But first – I wanted to list a few of the freezer-friendly recipes you all recommended that I try to make my work weeks less hectic:
- Southwest Polenta and Vegetables Recipe
- Yummy, Easy, Quick Soup
- Sweet Potato and Black Bean Chili
- Fall Minestrone
- Three Bean Chili
- Tofu Teriyaki with Pineapple
- How to Freeze Single-Servings of Rice
- Vegetarian Chili
- Gluten-free cornbread dressing
- Vegetarian crock pot recipes
- Black Bean Casserole
- Baked Falafel
And I also wanted to announce that the Lululemon Raffle for Girls on the Run raised $1,088! Marie S. won the grand prize. Congrats!
Let’s see… the rush to the airport was horrible this morning. I was totally late and only had time to grab this for a snack.
I read this on the airplane, which made me happy considering I did a 20 minute run this morning. 🙂
By the time I arrived at my lovely hotel room, I was starving. The restaurant was closed, so I ordered in takeout.
Yes, more Chinese.
I ordered steamed broccoli and tofu. The tofu was a little overkill – probably a whole block! I ate about 1/5 of the tofu, all of the broccoli, and over half the container of white rice. The brown sauce helped make it more flavorful.
Debate Time: The Unsettling Case of Michael Vick
I figured now would be an awesome time to talk about Michael Vick, as I’m currently in Philadelphia! The Husband and I have been discussing this a lot lately because he’s a HUGE Eagles fan. If you didn’t know, Michael Vick is the Eagles (awesome) quarterback but recently served nearly two years in prison for federal convictions relating to running a dog-fighting ring.
Facts (from Wikipedia and The Lost Dogs):
- In April 2007, Vick was implicated in an illegal interstate dog fighting ring that had operated over five years. In August 2007, he pleaded guilty to federal felony charges and served 21 months in prison, followed by two months in home confinement. With the loss of his NFL salary and product endorsement deals, combined with previous financial mismanagement, Vick filed for Chapter 11 bankruptcy in July 2008. Falcons owner Arthur Blank did not want Vick on the Falcons, and after attempts to trade him failed, Vick was released. He signed with the Philadelphia Eagles and was reinstated in Week 3 of the 2009 season.
- Vick actually murdered some of the dogs with his own two hands, including slamming one of the dogs into the ground until it died.
- He served 23 months of prison time and only got 9 days off for good behavior.
- Michael Vick had to pay nearly $1 MILLION into an escrow to fund the dogs rehab and medical bills.
- Out of the 49 dogs seized by the police, 48 were deemed eligible to be put into long-term shelters or adopted.
I recently read this AWESOME book called The Lost Dogs. The book tells the story of what happened to Vick’s dogs in the kennel and what became of them when they were released. You would be happy to hear, I’m sure, that most went to live with loving families who understand that pit bulls are not inherently bad creatures (I personally LOVE pits).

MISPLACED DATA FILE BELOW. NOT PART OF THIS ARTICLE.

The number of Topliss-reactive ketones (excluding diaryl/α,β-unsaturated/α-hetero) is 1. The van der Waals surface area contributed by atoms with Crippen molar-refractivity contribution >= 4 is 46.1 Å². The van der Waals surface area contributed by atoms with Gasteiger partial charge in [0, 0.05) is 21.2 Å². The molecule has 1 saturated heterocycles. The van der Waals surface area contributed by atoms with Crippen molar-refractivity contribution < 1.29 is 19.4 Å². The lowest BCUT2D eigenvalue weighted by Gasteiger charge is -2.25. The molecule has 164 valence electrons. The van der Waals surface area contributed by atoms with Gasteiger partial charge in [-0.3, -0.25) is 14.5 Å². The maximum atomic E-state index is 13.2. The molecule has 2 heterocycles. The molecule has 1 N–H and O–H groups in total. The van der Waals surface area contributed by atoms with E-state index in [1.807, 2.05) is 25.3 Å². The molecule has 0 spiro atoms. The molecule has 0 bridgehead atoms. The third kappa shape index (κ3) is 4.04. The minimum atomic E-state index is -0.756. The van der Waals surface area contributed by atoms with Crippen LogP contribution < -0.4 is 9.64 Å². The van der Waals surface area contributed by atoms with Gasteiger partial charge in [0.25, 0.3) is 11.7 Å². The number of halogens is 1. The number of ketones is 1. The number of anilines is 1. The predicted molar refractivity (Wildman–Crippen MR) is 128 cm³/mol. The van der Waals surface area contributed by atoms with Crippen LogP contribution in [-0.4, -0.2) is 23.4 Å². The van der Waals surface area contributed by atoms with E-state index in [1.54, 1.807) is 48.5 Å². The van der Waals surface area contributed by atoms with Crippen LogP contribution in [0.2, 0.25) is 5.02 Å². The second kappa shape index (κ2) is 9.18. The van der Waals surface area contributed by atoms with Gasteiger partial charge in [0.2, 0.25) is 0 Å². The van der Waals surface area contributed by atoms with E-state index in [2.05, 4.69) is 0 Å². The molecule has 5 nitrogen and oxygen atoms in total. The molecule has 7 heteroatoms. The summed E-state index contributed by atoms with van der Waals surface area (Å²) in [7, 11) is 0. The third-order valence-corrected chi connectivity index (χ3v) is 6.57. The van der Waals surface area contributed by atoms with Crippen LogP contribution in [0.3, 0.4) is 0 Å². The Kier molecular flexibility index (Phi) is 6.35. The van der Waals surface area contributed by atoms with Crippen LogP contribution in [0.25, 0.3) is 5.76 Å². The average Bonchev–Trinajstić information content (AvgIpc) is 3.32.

So, this debate is more serious than the ones we usually have on Healthy Tipping Point, but I am really interested to hear your thoughts because the Husband and I are really struggling with the Michael Vick issue.
Here are my thoughts:
- I honestly consider animal abuse akin to child abuse and think that people who torture and kill animals are serious, dangerous criminals.
- After reading The Lost Dogs and knowing how bad it was, every time I see Michael Vick on TV, I want to vomit. The things he did was horrible, and I think he should’ve been jailed for way more than two years.
- However, another part of me believes in our criminal justice system, which says once you pay the time, you have done your dues to society. Michael Vick certainly paid his time, as decided by a court of law, and paid $1 million for the dogs’ care. With the exception of sexual predators (who I believed should be monitored for life), I think everyone should get a second chance in our community. I actually think this is VERY important because this is the way our legal system must work. Convicts are people, too, and they deserve to work.
- HOWEVER (and this is the question that I wrestle with), does a second chance mean that Michael Vick should be hired by an NFL team and made into a superstar? What kind of example does this show for our children? If my Husband committed a felony, he would not be able to practice medicine, even after he got out a jail. A teacher would lose her job if she committed a felony.
At the end of the day, I guess my thoughts are: Michael Vick paid his time, and now he deserves a second chance in society – BUT that doesn’t mean that I would hire him as a quarterback if I owned an NFL team, even if it meant winning the Superbowl (for the Eagles, it might). It would leave a bad taste in my mouth.
So – what do you think? Are you an Eagles fan? How do you feel about Michael Vick? Do you want your sports stars to be “victorious AND virtuous” or do you just want to win? What crimes would be totally unpermissible for an NFL player to commit?